STUDY BURDEN: Students in grade three of a junior middle school in central China's Anhui Province study hard with piles of books on their desks
Sleep is a serious business for China's education authorities, which have been on a quest to ensure the nation's students get enough of it.
In their latest measure, in early September 2008, the Ministry of Education dictated the optimum level of sleep for primary, junior middle school and senior middle school students at 10, nine and eight hours respectively.
In order to ensure students find time to sleep, the ministry also regulates the amount of homework students are given. According to the ministry, teachers should give no homework to students in grade one and two of primary school, and in higher grades they should spend no more than 60 minutes on it every day. For students in junior middle school the limit is 90 minutes. The ministry also dictates that teachers are not allowed to occupy students' spare time, including weekends and vacations, with extra classes.
As early as in 1994, the National Educational Committee (the predecessor of the Ministry of Education) issued a document to guarantee sleep for students. It stated that primary students should enjoy more than nine hours of sleep, junior middle school students nine hours and senior middle school students eight hours.
On June 1, 2007, the revised Law On the Protection of Minors stated that schools and parents must ensure that primary and secondary school students get enough sleep. Since then, the Chinese education authorities and a number of local government authorities have repeatedly stressed the importance of sleep for students.
Staying up to write homework is common for primary and secondary school students in China. In November 2007, the Education Bureau of Guangzhou City, in south China's Guangdong Province, conducted a survey on the burden of homework and the sleeping patterns of students in the city. The results showed that only 6 percent of students in grade three of high school enjoyed eight sleep hours and 29 percent of students slept less than six hours a day.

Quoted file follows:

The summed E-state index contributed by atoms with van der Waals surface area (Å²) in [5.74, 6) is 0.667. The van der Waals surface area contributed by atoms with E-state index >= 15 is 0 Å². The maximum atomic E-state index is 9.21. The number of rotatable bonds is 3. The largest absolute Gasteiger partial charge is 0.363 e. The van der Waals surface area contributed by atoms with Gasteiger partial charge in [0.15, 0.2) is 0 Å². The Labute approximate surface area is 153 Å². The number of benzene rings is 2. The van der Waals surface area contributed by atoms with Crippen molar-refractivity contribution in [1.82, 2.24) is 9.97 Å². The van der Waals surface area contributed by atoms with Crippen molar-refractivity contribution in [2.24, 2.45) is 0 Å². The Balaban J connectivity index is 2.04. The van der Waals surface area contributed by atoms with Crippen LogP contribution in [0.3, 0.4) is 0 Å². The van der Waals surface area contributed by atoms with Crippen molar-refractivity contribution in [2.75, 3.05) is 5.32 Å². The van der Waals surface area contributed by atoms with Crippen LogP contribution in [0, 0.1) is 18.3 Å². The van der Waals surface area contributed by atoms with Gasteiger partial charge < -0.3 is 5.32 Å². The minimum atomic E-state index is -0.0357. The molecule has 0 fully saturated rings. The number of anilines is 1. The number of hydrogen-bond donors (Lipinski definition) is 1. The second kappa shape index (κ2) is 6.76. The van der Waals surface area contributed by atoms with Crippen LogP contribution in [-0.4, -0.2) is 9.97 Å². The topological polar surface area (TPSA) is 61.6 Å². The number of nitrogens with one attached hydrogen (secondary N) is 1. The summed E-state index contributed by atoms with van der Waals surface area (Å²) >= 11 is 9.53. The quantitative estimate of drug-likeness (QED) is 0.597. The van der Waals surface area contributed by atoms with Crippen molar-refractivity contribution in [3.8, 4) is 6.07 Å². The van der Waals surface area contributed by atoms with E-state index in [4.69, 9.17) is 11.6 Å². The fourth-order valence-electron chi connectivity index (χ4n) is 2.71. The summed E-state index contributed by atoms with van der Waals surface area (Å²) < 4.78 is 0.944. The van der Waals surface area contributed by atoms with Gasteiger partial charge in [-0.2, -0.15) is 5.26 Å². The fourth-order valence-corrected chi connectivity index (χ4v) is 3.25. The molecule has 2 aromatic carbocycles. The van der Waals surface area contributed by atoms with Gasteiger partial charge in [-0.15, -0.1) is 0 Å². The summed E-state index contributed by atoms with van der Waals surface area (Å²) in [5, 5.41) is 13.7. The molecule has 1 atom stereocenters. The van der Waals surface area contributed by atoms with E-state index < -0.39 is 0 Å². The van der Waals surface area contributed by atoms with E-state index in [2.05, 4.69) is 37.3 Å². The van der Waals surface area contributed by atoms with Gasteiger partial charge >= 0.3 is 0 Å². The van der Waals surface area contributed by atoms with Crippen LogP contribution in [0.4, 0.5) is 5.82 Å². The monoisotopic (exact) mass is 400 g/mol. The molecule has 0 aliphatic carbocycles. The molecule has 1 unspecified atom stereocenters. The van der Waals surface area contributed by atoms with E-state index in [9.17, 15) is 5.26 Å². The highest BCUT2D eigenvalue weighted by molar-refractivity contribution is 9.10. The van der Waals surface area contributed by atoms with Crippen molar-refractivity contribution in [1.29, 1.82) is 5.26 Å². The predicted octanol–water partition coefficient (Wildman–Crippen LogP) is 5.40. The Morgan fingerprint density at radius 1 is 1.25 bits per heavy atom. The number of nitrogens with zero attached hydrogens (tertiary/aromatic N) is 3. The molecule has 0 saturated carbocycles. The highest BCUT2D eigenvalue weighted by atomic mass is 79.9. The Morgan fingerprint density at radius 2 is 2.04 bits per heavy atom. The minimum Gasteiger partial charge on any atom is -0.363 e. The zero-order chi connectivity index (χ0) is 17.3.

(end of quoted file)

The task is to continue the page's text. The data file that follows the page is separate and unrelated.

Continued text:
In early September 2008, website sina.com conducted a survey on the same topic. Among 2,371 students who took part in this survey, more than 40 percent said they slept between six and seven hours a night, 20 percent less than six hours, and 40 percent students between eight and 10 hours.
Comparisons of the average sleeping time of the U.S. and Chinese students showed that Chinese students sleep half an hour later than American students and get up half an hour earlier. Chinese students also demonstrate more sleep problems such as having difficulties in falling in sleep and shallow sleep.
A survey conducted by China Youth & Children Research Center in the middle of February 2005 covered 2,498 students in six large cities including Beijing, Shanghai, Guangzhou, Changchun in north China's Jilin Province, Lanzhou in west China's Gansu Province and Chengdu in southwest China's Sichuan Province. Two thirds of primary students and three fourths of middle school students showed sleeping deficiencies and 52.7 percent revealed that the first thing they want to do in their spare time is sleep.
The survey also showed that nearly 65 percent of students don't wake up naturally but were woken by alarm clocks, and 35 percent of primary students and 59 secondary school students said they always felt tired.
According to Zhang Qingbin, Director of the Psychological Counseling and Therapy Center of Shijiazhuang City, capital of north China's Hebei Province, there are many reasons for sleep deficiency, mostly connected to the pressure to succeed. Besides homework many students also receive extra assignments from their parents, eager to see their children do well in school.
According to Zhang Jinsong, a professor at Shanghai Xinhua Hospital, children of school age are at a crucial period to form and establish sleeping habits. A deficiency of sleep could lead to sub-clinical conditions and cause a variety of psychological and physical problems, which might hamper the natural development of recognition functions.
Shen Xiaoming, Director of the Shanghai Municipal Education Commission, said that children with sleep deficiency and other sleep problems are likely to find it difficult to adapt to school and are at risk of developing dangerous adolescent behavior such as depression, suicide, smoking and drug abuse.